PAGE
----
Doing Everything Yourself Isn’t Dedication—It’s Bad Leadership!

One of the most damaging perspectives you can have is believing there’s no one out there who can get the job done. We know that in early stages of your company with limited resources you will get frustrated because things are not getting done to your standards. Here are the negative implications of that mindset:

  • You Stunt Growth. You become the bottleneck. It is impossible for a business to gain any momentum when everything waits for you. You see your passion, dedication and attention to detail as a huge plus. Others see it as detrimental to the growth of the business.
  • Employees, Investors and Customers Question Your Leadership. When sophisticated individuals hear “I’m the only one that can do this,” they question your ability to lead the company. At early stages of the business, many people you are interacting with are putting you in one of two buckets:
    • Passionate entrepreneur that can’t ultimately lead the business.
    • Entrepreneur that understands how businesses grow.

“We WILL be there with you every step of the way.” 

  • You Undermine Your Ability to Engage Employees. Senior employees will question whether your management style will give them the authority and accountability to execute, or will they be micromanaged instead. Senior employees don’t want to work in a company that looks like a “solar system”—where you are the sun and everything revolves around you. They want to join a team with a chain of command that allows them to naturally execute in their area of expertise.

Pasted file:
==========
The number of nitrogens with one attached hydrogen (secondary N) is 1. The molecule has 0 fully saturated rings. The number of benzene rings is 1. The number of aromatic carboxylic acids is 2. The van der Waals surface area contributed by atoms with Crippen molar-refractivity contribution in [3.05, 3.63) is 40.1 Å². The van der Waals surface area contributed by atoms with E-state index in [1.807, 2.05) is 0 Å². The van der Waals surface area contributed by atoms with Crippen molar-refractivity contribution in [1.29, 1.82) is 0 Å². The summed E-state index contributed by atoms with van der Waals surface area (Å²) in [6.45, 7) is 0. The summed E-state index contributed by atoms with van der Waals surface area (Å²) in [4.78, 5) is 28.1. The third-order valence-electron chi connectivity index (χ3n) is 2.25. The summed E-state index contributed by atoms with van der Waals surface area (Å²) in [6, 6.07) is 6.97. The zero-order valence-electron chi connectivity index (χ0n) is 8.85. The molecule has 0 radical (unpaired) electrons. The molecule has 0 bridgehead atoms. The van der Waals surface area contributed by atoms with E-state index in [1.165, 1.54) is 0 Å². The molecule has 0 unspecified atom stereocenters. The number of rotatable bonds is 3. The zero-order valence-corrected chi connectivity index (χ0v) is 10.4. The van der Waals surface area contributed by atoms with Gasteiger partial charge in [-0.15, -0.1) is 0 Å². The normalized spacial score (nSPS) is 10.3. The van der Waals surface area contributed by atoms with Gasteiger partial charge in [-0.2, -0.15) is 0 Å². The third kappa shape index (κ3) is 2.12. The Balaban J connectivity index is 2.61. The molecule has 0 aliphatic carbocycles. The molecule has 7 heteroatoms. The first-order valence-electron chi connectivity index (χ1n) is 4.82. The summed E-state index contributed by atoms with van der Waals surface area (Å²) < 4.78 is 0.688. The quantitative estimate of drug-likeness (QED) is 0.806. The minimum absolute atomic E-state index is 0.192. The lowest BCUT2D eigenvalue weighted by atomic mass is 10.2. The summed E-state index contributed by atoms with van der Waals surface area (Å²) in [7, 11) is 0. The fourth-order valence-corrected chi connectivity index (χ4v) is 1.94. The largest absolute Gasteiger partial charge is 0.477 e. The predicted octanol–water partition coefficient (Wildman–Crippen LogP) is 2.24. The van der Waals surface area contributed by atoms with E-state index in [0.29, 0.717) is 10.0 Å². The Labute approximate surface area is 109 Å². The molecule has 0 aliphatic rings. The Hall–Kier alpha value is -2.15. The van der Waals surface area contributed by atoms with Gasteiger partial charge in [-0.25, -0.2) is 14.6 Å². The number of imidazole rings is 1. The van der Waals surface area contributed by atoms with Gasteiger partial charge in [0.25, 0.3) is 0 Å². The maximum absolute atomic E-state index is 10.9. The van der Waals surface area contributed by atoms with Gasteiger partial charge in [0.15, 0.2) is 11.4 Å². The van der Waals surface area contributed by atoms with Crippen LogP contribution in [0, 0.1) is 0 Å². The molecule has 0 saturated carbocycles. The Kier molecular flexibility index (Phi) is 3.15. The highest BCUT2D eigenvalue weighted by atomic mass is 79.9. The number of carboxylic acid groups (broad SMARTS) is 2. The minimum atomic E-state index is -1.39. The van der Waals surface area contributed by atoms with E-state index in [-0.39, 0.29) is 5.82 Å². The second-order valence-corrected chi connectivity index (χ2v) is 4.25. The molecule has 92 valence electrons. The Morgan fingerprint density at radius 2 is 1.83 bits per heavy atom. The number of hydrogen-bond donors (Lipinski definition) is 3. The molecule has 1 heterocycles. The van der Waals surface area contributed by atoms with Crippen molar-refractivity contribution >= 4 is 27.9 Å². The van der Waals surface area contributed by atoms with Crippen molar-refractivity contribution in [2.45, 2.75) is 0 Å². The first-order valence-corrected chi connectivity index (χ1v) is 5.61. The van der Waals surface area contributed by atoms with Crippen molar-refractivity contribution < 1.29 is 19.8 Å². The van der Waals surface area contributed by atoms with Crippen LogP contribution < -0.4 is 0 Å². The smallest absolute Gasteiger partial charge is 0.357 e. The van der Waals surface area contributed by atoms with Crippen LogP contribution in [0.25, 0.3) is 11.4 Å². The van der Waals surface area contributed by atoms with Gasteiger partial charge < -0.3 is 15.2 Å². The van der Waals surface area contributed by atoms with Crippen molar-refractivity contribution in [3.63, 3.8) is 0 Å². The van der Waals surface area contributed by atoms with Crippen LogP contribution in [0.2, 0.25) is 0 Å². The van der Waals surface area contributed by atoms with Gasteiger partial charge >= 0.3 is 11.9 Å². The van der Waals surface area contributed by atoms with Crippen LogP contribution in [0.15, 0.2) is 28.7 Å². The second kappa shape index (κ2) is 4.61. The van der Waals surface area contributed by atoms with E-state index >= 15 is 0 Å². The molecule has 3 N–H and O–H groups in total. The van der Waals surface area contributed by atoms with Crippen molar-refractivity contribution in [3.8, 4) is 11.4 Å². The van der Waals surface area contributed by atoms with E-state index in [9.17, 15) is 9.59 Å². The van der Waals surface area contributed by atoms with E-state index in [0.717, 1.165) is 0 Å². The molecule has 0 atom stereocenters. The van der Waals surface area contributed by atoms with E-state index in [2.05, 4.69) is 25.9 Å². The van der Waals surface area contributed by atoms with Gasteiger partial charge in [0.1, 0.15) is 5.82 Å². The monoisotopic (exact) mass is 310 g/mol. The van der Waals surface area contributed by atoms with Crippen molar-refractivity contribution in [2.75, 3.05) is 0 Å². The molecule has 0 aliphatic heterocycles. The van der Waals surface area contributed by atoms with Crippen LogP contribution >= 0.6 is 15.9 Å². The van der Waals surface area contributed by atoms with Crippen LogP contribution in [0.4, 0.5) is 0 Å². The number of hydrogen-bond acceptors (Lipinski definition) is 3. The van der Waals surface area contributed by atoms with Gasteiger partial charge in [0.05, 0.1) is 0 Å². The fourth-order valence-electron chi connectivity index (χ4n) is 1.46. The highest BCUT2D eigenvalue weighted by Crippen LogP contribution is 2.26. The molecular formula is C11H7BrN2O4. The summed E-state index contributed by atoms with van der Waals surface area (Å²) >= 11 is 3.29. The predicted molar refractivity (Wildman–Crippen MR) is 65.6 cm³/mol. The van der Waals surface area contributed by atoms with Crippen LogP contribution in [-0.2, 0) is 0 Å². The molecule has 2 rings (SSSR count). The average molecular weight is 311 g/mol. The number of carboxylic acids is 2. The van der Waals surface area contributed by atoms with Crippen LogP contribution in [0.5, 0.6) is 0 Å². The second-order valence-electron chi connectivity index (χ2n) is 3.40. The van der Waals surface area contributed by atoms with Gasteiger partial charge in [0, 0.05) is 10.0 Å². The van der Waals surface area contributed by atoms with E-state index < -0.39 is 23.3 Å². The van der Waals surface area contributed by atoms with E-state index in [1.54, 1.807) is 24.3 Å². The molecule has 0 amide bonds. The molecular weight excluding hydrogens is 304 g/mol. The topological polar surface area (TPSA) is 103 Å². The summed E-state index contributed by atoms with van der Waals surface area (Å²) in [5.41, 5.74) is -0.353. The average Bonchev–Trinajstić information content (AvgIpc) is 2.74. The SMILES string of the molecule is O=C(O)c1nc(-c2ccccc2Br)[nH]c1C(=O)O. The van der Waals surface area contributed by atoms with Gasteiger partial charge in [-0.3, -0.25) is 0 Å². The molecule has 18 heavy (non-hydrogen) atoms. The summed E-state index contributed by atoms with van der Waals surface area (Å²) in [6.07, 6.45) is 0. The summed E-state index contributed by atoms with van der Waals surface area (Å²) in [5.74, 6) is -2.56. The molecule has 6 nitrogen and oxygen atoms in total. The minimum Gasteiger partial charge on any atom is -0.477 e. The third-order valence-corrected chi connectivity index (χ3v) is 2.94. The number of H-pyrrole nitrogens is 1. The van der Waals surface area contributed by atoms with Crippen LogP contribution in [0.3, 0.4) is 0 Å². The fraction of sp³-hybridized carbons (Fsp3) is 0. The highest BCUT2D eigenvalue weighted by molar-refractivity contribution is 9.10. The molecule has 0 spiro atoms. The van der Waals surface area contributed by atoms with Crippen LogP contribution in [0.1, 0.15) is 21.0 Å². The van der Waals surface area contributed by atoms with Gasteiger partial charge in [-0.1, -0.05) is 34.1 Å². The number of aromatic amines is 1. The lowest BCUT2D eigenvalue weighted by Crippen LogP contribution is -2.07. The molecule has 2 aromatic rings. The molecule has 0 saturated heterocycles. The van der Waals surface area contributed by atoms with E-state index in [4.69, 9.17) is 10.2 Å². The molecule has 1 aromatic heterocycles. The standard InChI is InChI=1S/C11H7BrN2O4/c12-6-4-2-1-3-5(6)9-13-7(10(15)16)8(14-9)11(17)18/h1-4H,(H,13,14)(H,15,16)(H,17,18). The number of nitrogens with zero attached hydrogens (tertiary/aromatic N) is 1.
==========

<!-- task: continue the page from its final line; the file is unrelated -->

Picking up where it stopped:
• Your Productivity Suffers. Junior employees will become less productive as they wait for you to weigh in. When you do weigh in, you will likely change what has been done. While an edit may be in order, returning their work with 99 percent of the content in your pen, is discouraging and invalidates both the employee and the mentorship process. If you don’t allow them to make mistakes and learn, they will never grow and improve.
  • Your Business Will Have Significant Risk. While early stage entrepreneurs are almost always indispensable, once you are fortunate enough to have customers, employees, and investors, you have to minimize this risk. What would happen to your employees if you got hit by a bus? What would happen to the money your family invested? What would happen to your investors? Would your customers continue to do business with your company? When everything revolves around you, you create risk for your constituents that they must weigh when doing business with your company. Would customers purchase an Apple product if they thought that when the world tragically lost Steve Jobs their products would no longer work?

When you do too much, you are setting your company up for failure.

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